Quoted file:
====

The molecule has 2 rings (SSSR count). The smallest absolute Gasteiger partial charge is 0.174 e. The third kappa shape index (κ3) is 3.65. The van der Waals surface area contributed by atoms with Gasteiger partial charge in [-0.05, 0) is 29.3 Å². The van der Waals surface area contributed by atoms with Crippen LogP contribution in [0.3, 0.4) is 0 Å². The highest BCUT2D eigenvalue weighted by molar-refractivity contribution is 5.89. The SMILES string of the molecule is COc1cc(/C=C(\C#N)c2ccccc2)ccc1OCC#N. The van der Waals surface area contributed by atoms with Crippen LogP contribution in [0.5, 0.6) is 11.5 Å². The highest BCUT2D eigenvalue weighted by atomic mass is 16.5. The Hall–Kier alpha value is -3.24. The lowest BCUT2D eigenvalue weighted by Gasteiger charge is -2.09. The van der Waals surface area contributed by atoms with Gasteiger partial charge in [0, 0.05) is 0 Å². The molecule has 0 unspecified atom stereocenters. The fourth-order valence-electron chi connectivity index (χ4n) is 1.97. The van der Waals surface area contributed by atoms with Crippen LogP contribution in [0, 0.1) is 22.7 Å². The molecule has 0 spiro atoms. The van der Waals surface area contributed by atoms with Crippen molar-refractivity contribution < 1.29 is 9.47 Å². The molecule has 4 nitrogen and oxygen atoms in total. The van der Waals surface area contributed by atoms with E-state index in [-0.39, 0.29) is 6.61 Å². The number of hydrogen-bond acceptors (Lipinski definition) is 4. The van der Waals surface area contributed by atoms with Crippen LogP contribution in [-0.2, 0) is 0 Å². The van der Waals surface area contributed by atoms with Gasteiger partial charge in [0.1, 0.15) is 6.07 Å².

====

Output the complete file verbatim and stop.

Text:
The molecule has 2 rings (SSSR count). The smallest absolute Gasteiger partial charge is 0.174 e. The third kappa shape index (κ3) is 3.65. The van der Waals surface area contributed by atoms with Gasteiger partial charge in [-0.05, 0) is 29.3 Å². The van der Waals surface area contributed by atoms with Crippen LogP contribution in [0.3, 0.4) is 0 Å². The highest BCUT2D eigenvalue weighted by molar-refractivity contribution is 5.89. The SMILES string of the molecule is COc1cc(/C=C(\C#N)c2ccccc2)ccc1OCC#N. The van der Waals surface area contributed by atoms with Crippen LogP contribution in [0.5, 0.6) is 11.5 Å². The highest BCUT2D eigenvalue weighted by atomic mass is 16.5. The Hall–Kier alpha value is -3.24. The lowest BCUT2D eigenvalue weighted by Gasteiger charge is -2.09. The van der Waals surface area contributed by atoms with Gasteiger partial charge in [0, 0.05) is 0 Å². The molecule has 0 unspecified atom stereocenters. The fourth-order valence-electron chi connectivity index (χ4n) is 1.97. The van der Waals surface area contributed by atoms with Crippen LogP contribution in [0, 0.1) is 22.7 Å². The molecule has 0 spiro atoms. The van der Waals surface area contributed by atoms with Crippen molar-refractivity contribution < 1.29 is 9.47 Å². The molecule has 4 nitrogen and oxygen atoms in total. The van der Waals surface area contributed by atoms with E-state index in [-0.39, 0.29) is 6.61 Å². The number of hydrogen-bond acceptors (Lipinski definition) is 4. The van der Waals surface area contributed by atoms with Crippen LogP contribution in [-0.2, 0) is 0 Å². The van der Waals surface area contributed by atoms with Gasteiger partial charge in [0.1, 0.15) is 6.07 Å².